Canon 70D Image Quality
Saturation & Hue Accuracy
Typical saturation levels with excellent hue accuracy.
|In the diagram above, the squares show the original color, and the circles show the color that the camera captured. More saturated colors are located toward the periphery of the graph. Hue changes as you travel around the center. Thus, hue-accurate, highly saturated colors appear as lines radiating from the center. Mouse over the links above to compare ISOs, and click to load a larger version.|
Skin tones. The Canon 70D produced pleasing, natural-looking Caucasian skin tones in our tests when using manual white balance. Darker skin tones show a small nudge toward orange, but lighter tones are more pink. Very good results overall. Where oversaturation is most problematic is on Caucasian skin tones, as it's very easy for these "memory colors" to be seen as too bright, too pink, too yellow, etc.
Hue. As we've come to expect from Canon, the 70D's hue accuracy is excellent when manual white balance is used (as it is for these results), much better than average. There are the usual shifts in cyan toward blue (actually quite small), red toward orange, and orange toward yellow, but all are fairly minor. (The cyan to blue shift is very common among the digital cameras we test; we think it's a deliberate choice by camera engineers to produce better-looking sky colors.) Average "delta-C" color error at base ISO is only 3.63, which is first-rate, one of the best scores we've recorded to date. Delta-C color error increases with ISO, but remains better than average even at the highest ISOs. Hue is "what color" the
The Canon 70D offers a total of nine saturation settings, four above and four below the default saturation. This covers a very wide range of saturation levels, and as it should, the Canon 70D's saturation adjustment affects only saturation, leaving the contrast of images unaltered. (In some cameras, saturation tends to affect contrast, and vice versa.) The fine steps between settings mean you can program the camera to just the level of saturation you prefer. As usual for Canon, well done.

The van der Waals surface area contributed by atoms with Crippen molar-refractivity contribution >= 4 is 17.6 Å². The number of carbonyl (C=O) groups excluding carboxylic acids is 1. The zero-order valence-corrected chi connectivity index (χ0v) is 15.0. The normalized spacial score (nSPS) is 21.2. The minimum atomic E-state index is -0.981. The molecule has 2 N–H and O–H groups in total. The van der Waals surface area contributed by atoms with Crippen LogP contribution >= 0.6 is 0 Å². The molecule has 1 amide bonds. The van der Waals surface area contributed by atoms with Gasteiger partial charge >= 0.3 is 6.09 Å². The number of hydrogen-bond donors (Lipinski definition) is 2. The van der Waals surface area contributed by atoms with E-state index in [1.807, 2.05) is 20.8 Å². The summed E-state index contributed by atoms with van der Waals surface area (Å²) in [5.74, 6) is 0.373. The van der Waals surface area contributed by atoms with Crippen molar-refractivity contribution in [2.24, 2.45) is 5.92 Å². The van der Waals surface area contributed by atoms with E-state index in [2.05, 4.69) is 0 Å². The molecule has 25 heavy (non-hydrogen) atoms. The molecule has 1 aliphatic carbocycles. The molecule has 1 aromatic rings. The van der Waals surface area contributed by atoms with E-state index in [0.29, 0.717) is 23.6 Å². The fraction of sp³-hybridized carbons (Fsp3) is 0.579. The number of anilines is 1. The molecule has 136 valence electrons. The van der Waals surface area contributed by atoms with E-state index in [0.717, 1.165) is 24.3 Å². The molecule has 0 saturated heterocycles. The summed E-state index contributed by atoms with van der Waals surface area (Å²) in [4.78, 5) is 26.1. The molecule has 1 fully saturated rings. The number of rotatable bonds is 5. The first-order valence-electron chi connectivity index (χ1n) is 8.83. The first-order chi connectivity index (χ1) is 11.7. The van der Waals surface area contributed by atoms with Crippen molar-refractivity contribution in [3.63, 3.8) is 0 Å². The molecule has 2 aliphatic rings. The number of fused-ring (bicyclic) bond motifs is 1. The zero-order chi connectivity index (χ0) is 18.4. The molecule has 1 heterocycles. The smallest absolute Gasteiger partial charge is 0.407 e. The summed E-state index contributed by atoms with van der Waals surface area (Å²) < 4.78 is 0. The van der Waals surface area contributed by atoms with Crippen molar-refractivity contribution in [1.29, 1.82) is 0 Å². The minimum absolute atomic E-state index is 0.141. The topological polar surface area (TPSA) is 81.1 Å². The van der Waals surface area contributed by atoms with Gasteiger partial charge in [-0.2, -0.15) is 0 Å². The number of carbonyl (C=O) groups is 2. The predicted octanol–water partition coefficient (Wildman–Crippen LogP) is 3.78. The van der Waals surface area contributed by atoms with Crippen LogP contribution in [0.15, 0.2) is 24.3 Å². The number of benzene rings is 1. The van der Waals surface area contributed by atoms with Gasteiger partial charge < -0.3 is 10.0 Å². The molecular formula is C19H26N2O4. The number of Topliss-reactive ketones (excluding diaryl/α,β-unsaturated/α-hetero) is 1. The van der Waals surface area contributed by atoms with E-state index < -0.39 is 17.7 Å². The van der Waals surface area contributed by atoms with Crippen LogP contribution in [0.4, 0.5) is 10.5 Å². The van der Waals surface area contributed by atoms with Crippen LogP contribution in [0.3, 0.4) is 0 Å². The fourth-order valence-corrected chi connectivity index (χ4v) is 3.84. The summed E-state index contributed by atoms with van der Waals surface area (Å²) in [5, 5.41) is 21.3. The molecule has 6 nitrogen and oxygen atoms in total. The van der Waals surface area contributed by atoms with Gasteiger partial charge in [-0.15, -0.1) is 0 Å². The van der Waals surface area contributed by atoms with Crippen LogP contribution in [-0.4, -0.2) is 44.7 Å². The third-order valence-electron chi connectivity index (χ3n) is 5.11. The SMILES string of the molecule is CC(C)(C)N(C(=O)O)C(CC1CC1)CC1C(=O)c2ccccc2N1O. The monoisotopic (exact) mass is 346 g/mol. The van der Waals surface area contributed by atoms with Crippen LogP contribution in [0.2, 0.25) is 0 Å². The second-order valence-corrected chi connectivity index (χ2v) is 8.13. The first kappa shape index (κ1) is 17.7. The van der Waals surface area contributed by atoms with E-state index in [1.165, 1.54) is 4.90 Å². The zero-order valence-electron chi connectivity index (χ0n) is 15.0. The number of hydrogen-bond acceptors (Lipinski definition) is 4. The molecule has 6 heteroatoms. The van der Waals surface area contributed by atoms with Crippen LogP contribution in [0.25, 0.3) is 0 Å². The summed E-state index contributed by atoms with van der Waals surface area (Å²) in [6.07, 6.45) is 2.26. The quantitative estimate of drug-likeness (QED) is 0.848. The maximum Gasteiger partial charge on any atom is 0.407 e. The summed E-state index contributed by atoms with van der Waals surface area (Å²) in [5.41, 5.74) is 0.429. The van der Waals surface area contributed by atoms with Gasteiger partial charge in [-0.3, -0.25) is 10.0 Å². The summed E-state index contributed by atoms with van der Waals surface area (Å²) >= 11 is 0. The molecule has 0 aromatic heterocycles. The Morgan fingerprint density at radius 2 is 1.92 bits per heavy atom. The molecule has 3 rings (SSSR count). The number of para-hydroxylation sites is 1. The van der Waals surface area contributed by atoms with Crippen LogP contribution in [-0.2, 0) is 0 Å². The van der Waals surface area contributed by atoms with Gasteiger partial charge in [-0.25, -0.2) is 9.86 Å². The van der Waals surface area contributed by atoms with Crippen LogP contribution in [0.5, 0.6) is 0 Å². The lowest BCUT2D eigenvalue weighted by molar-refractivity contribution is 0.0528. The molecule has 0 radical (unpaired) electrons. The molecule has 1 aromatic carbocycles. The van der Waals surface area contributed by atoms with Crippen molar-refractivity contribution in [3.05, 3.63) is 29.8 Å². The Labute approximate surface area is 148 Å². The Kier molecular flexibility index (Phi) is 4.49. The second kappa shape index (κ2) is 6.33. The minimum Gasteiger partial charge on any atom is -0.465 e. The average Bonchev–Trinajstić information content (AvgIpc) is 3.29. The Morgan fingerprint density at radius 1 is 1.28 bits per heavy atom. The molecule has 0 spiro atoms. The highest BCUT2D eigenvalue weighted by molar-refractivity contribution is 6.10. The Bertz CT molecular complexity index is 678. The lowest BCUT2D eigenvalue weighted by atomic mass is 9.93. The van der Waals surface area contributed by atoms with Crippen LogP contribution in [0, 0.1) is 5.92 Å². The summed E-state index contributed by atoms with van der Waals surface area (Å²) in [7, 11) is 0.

|Saturation Adjustment Examples|
The table above shows alternate settings including the default as well as the two extreme saturation settings. Click on any thumbnail above, then click again to see the full-sized image.
| See full set of test images
See thumbnails of all test and gallery images
Exposure and White Balance
Indoors, incandescent lighting
Auto and Incandescent settings both struggled with household incandescent lighting, though Manual and Kelvin temperature white balance worked well. Slightly higher than average exposure compensation required.
|Auto White Balance
|Incandescent White Balance
|Manual White Balance
|2,600K White Balance
Indoors, under incandescent lighting, the Canon 70D's Auto and Incandescent white balance settings struggled, both producing very warm red/orange color casts. Unfortunately, this is common among cameras we've tested, but disappointing nonetheless for a prosumer model. The Manual setting produced the most accurate results, though just slightly cool with a nudge towards green. The Kelvin temperature setting also performed well, with just a slightly cool bias towards blue. The Canon 70D required +0.7 EV exposure compensation for this shot, which is slightly higher than the +0.3 EV average among the cameras we've tested. (Our test lighting for this shot is a mixture of 60 and 100 watt household incandescent bulbs, a pretty yellow light source, but a very common one in typical home settings here in the U.S.)
Good color, though a tendency towards slightly cool color balance with somewhat high contrast under harsh lighting. Slightly below average exposure accuracy.
|Auto White Balance,
|Auto White Balance,
Outdoors, the Canon 70D tended toward a slightly cool color balance with Auto WB, though overall color is generally very good. The Canon 70D required +1.0 EV exposure compensation to keep the mannequin's face bright, a little more than the typical +0.7 EV we're accustomed to using for our "Sunlit" portrait shot. The Canon 70D's default contrast is a little high, producing some washed-out highlights and dark shadows under the deliberately harsh lighting of the shot above left, though the camera's contrast, Auto Lighting Optimizer and Highlight Tone Priority settings do help with high contrast scenes like these. See below for examples of this. The Far-field shot (above right) is also a bit cool, and exposure just a touch dim, though the camera did a very good job of avoiding blown highlights at default exposure. There are some deep shadows, however, which are somewhat noisy and posterized, though that shouldn't be an issue in properly exposed shots.
Very high resolution, ~ 2,400 to 2,500 lines of strong detail from JPEGs, about 2,500 to 2,600 from RAW.
|Strong detail to
2,500 lines horizontal
|Strong detail to
2,400 lines vertical
|Strong detail to
2,600 lines horizontal
ACR Converted RAW
|Strong detail to
2,500 lines vertical
ACR Converted RAW